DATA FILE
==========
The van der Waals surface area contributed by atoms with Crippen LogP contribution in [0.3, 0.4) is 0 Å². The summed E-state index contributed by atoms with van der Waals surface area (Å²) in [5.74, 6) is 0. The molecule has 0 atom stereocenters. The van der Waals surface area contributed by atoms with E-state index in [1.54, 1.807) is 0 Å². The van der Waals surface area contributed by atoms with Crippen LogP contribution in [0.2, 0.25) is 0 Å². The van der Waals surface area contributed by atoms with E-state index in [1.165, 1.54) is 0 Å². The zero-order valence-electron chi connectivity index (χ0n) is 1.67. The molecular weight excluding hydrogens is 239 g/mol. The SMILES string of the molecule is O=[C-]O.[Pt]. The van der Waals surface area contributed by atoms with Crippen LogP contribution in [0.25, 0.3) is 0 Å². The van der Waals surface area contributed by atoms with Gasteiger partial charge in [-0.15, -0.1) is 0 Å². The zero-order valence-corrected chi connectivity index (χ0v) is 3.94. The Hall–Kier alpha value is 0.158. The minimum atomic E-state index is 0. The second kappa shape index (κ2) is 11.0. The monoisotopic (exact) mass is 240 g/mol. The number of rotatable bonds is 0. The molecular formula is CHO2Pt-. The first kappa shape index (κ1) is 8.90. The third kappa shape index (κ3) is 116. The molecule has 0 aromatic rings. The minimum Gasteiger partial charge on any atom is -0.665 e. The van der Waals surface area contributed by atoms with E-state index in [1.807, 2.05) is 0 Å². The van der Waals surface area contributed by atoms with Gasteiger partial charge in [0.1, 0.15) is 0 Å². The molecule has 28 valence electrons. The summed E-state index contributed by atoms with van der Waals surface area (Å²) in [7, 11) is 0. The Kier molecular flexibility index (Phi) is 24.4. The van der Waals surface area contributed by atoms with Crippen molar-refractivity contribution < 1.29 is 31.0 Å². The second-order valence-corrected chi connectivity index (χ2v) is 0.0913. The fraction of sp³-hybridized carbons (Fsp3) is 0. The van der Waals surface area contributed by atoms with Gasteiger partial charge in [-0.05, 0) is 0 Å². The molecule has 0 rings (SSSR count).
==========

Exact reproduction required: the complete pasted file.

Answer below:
The van der Waals surface area contributed by atoms with Crippen LogP contribution in [0.3, 0.4) is 0 Å². The summed E-state index contributed by atoms with van der Waals surface area (Å²) in [5.74, 6) is 0. The molecule has 0 atom stereocenters. The van der Waals surface area contributed by atoms with E-state index in [1.54, 1.807) is 0 Å². The van der Waals surface area contributed by atoms with Crippen LogP contribution in [0.2, 0.25) is 0 Å². The van der Waals surface area contributed by atoms with E-state index in [1.165, 1.54) is 0 Å². The zero-order valence-electron chi connectivity index (χ0n) is 1.67. The molecular weight excluding hydrogens is 239 g/mol. The SMILES string of the molecule is O=[C-]O.[Pt]. The van der Waals surface area contributed by atoms with Crippen LogP contribution in [0.25, 0.3) is 0 Å². The van der Waals surface area contributed by atoms with Gasteiger partial charge in [-0.15, -0.1) is 0 Å². The zero-order valence-corrected chi connectivity index (χ0v) is 3.94. The Hall–Kier alpha value is 0.158. The minimum atomic E-state index is 0. The second kappa shape index (κ2) is 11.0. The monoisotopic (exact) mass is 240 g/mol. The number of rotatable bonds is 0. The molecular formula is CHO2Pt-. The first kappa shape index (κ1) is 8.90. The third kappa shape index (κ3) is 116. The molecule has 0 aromatic rings. The minimum Gasteiger partial charge on any atom is -0.665 e. The van der Waals surface area contributed by atoms with E-state index in [1.807, 2.05) is 0 Å². The van der Waals surface area contributed by atoms with Gasteiger partial charge in [0.1, 0.15) is 0 Å². The molecule has 28 valence electrons. The summed E-state index contributed by atoms with van der Waals surface area (Å²) in [7, 11) is 0. The Kier molecular flexibility index (Phi) is 24.4. The van der Waals surface area contributed by atoms with Crippen molar-refractivity contribution < 1.29 is 31.0 Å². The second-order valence-corrected chi connectivity index (χ2v) is 0.0913. The fraction of sp³-hybridized carbons (Fsp3) is 0. The van der Waals surface area contributed by atoms with Gasteiger partial charge in [-0.05, 0) is 0 Å². The molecule has 0 rings (SSSR count).